Ordinary Grace by William Kent Krueger

ordinary grace

I read this book yesterday and could hardly put it down.  It’s beautifully written and it gave me a lot to think about.  Here’s the review from Goodreads:

From New York Times bestselling author William Kent Krueger comes a brilliant new novel about a young man, a small town, and murder in the summer of 1961.

New Bremen, Minnesota, 1961. The Twins were playing their debut season, ice-cold root beers were at the ready at Halderson’s Drug Store soda counter, and Hot Stuff comic books were a mainstay on every barbershop magazine rack. It was a time of innocence and hope for a country with a new, young president. But for thirteen-year-old Frank Drum it was a summer in which death assumed many forms.

When tragedy unexpectedly comes to call on his family, which includes his Methodist minister father, his passionate, artistic mother, Juilliard-bound older sister, and wise-beyond-his years kid brother, Frank finds himself thrust into an adult world full of secrets, lies, adultery, and betrayal.

On the surface, Ordinary Grace is the story of the murder of a beautiful young woman, a beloved daughter and sister. At heart, it’s the story of what that tragedy does to a boy, his family, and ultimately the fabric of the small town in which he lives. Told from Frank’s perspective forty years after that fateful summer, it is a moving account of a boy standing at the door of his young manhood, trying to understand a world that seems to be falling apart around him. It is an unforgettable novel about discovering the terrible price of wisdom and the enduring grace of God.

At the end of the story, in the epilogue, Frank says this:

“I’m a teacher of history in a high school in Saint Paul and what I know from my studies and from my life is that there is no such thing as a true event. We know dates and times and locations and participants but accounts of what happened depend upon the perspective from which the event is viewed.”

To that I might add, those accounts also depend on the perspective of the person by whom the event was recorded.  I’ve been reading dozens of histories of people, ancestors and their neighbors this last week.  I’m realizing more and more that the person who records history owns that story, or that history.  They have control over what is remembered or even known by others years later.  It’s sometimes a frightening thought, to someone, like me, who writes every day.  I want to get it right without too much of my own slant, but I’m afraid that’s impossible.  I am slant.  So I need to get myself right.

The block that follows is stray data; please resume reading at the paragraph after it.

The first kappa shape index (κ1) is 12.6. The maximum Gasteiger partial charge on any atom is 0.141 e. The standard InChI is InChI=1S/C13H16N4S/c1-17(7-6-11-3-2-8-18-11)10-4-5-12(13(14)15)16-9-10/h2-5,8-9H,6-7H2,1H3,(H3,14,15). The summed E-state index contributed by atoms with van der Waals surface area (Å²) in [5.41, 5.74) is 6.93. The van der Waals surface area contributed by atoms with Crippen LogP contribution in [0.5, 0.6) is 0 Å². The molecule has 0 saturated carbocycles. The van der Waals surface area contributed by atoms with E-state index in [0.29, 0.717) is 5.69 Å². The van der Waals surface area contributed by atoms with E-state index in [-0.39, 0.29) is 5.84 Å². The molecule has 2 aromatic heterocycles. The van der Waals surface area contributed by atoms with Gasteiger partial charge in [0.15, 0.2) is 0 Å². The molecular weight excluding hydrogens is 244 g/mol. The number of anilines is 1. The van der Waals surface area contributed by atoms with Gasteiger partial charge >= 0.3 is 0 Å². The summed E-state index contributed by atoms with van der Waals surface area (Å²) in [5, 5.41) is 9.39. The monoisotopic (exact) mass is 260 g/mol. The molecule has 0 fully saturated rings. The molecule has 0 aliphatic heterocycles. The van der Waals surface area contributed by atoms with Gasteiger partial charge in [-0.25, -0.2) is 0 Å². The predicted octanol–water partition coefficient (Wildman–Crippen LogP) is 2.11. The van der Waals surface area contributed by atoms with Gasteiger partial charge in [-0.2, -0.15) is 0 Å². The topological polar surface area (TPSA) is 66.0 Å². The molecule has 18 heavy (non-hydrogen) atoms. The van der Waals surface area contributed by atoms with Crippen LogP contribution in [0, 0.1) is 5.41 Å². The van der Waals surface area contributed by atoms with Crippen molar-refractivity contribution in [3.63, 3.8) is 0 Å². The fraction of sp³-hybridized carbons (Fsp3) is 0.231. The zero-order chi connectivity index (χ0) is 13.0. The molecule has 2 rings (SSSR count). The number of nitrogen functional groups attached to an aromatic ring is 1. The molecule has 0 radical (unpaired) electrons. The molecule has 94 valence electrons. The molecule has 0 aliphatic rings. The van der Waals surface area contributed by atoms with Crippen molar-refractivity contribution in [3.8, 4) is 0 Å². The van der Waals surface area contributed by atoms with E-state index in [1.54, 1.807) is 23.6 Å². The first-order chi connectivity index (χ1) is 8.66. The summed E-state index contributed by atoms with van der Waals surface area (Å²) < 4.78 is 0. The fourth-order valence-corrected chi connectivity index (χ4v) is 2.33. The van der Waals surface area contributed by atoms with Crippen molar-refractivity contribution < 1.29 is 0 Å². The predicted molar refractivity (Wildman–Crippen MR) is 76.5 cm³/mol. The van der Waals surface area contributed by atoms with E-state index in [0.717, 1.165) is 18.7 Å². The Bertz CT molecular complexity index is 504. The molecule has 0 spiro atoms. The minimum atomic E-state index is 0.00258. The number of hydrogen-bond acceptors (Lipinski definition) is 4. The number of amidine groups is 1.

I also loved this closing paragraph of the novel:

“We turn, three men bound by love, by history, by circumstance, and most certainly by the awful grace of God, and together walk a narrow lane where headstones press close all around, reminding me gently of Warren Redstone’s parting wisdom, which I understand now. The dead are never far from us. They’re in our hearts and on our minds and in the end all that separates us from them is a single breath, one final puff of air.”

I feel my beloved family members near, they are just one puff of air away.

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“Even until fifty and nine years had passed away.” 4 Nephi 1:6

Ann Lewis Mission.jpg4 Nephi 1:6 
And thus did the thirty and eighth year pass away, and also the thirty and ninth, and forty and first, and the forty and second, yea, even until forty and nine years had passed away, and also the fifty and first, and the fifty and second; yea, and even until fifty and nine years had passed away.

I recently read this verse in the Book of Mormon and thought, “well that just about sums up my life to this point!”  Today I stand on the outer edge of my 5th decade.  Tomorrow I’ll be 60 years old.  I can hardly comprehend the thought of it, although I’ve been trying to get used to the idea of it for the last several months.  I just haven’t been able to embrace that number.  Sixty is Old.  I am not Old.  I’m going to have to figure this one out.

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Days for Girls Work is a Blessing to So Many!

It has been a joy to step back into our Days for Girls work here in Orem since our return in July.  Every Thursday we gather at Building Q here in Orem (585 East 1200 North) from 10:00 until 2:00.  Women (and a few men) come from far and wide to help us make and assemble hygiene kits.  This week some of our missionaries joined in the fun.  Oh, what a gift they give as they #LightTheWorld!2018-12-6 (1)2018-12-6 (2)2018-12-6 (3)2018-12-6 (4)Melissa Clark and Wendy Barton tirelessly keep the work moving forward.2018-11-28 (14)